Dorsey: Square May Develop Bitcoin Mining Hardware

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Square chief executive Jack Dorsey says fintech company looking into custom-built Bitcoin mining hardware that could increase accessibility, efficiency

Square chief executive Jack Dorsey has said the company is considering building a Bitcoin mining system using custom-designed silicon.

The system would be intended to make Bitcoin mining more accessible to both businesses and individuals, as well as to increase the power-efficiency of the operation, Dorsey said in a string of posts on Twitter.

“If we do this, we’d follow our hardware wallet model: build in the open in collaboration with the community,” Dorsey wrote, referring to a hardware cryptocurrency wallet the company is also developing.

bitcoin, mining, cryptocurrencyPower consumption

Bitcoin miners carry out the digital currency’s settlement operations, a process designed to be highly processor-intensive in order to make it as difficult as possible to alter the asset’s digital ledger system, the blockchain.

The mining process is carried out by third parties that receive new Bitcoins in exchange for their work.

Dorsey said an easier setup process would encourage more people to take part in the mining network, making it more resilient.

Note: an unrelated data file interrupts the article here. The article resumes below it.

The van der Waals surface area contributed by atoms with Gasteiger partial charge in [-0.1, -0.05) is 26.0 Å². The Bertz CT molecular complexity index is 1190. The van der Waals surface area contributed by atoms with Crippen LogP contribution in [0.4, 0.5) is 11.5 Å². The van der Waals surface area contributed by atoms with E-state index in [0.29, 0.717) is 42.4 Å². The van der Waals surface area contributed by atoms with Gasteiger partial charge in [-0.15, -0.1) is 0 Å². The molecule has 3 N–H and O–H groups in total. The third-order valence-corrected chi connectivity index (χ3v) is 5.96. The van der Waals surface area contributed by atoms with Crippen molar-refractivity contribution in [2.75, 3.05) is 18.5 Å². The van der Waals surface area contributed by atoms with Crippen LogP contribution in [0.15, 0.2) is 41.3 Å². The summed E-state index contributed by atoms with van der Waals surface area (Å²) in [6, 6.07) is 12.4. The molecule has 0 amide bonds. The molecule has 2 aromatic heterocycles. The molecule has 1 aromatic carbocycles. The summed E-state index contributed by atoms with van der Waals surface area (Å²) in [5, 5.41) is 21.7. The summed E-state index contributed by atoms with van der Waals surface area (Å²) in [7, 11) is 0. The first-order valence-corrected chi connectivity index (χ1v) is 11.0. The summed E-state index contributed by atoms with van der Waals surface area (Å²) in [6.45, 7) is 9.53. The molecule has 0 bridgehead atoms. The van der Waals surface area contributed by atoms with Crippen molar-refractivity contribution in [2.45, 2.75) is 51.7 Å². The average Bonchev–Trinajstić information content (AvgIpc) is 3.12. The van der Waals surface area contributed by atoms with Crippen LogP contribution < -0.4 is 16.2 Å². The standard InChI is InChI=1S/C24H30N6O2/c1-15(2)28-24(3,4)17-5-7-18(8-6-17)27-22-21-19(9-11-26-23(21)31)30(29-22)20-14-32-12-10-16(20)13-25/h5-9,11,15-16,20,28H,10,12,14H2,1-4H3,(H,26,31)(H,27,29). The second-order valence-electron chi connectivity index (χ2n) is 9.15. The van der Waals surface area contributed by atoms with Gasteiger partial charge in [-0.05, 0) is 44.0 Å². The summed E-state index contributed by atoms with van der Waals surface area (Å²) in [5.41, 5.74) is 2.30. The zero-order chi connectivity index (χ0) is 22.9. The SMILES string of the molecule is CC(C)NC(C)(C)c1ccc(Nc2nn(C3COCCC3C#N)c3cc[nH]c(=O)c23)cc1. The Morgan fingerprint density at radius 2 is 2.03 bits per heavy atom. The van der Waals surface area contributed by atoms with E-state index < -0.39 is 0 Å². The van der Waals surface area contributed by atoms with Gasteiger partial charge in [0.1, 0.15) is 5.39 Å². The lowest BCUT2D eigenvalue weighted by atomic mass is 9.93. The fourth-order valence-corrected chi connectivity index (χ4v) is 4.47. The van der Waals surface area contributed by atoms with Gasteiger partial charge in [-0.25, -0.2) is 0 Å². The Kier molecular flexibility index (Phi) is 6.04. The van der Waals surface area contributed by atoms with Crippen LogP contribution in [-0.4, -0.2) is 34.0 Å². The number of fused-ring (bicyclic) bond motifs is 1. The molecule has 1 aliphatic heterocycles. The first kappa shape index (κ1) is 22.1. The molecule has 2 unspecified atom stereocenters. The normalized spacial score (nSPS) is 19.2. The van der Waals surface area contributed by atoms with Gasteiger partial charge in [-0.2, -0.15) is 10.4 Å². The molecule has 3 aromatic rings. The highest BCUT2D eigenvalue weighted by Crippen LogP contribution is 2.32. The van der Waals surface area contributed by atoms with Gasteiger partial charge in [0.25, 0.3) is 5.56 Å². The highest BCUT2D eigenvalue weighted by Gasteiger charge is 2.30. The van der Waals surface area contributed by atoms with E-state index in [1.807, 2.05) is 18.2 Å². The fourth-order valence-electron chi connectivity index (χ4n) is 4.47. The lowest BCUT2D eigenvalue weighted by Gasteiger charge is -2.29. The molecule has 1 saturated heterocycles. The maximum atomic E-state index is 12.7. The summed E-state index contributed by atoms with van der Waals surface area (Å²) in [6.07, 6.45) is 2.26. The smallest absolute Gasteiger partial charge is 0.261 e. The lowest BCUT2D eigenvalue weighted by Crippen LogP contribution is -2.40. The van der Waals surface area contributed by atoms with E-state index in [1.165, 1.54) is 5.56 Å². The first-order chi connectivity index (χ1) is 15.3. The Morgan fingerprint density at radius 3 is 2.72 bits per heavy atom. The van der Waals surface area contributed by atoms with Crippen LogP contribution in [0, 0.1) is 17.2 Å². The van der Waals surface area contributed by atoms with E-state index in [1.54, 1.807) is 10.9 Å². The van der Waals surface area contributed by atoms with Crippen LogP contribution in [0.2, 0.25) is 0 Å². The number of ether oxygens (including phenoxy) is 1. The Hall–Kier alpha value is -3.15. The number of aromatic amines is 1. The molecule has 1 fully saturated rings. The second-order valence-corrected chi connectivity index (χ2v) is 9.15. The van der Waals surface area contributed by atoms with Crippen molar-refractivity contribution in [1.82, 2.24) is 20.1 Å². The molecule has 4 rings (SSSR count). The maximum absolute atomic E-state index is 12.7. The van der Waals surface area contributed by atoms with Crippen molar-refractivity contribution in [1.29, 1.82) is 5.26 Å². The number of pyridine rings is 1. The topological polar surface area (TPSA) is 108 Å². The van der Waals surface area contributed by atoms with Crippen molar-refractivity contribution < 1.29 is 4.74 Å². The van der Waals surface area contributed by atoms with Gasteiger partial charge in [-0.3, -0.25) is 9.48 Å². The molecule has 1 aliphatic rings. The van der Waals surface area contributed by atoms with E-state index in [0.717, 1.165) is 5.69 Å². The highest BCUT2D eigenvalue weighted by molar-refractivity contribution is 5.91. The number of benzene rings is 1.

“Bitcoin mining should be as easy as plugging a rig into a power source,” he wrote.

A custom-designed unit could also reduce Bitcoin’s vast power consumption, which the Cambridge Centre for Alternative Finance estimates at 0.45 percent of the world’s entire electricity production.

Silicon shortage

“Energy is a system-level problem that requires innovation in silicon, software, and integration,” Dorsey argued.

He also said too few companies are carrying out the development of microprocessors, leading to supply constraints – a reference to the current worldwide shortage of chips for all kinds of electronics.

Dorsey said the fintech company’s hardware lead, Jesse Dorogusker, would be looking into the technical aspects of the potential mining project.

Bitcoin’s value topped $60,000 (£43,700) on Friday for the first time in six months, after a decline triggered by China’s crackdown on mining and transactions involving the currency.

New figures from the Cambridge Centre for Alternative Finance found that following the crackdown, China’s global share of Bitcoin mining has dropped from about three-quarters in 2019 to roughly zero today.

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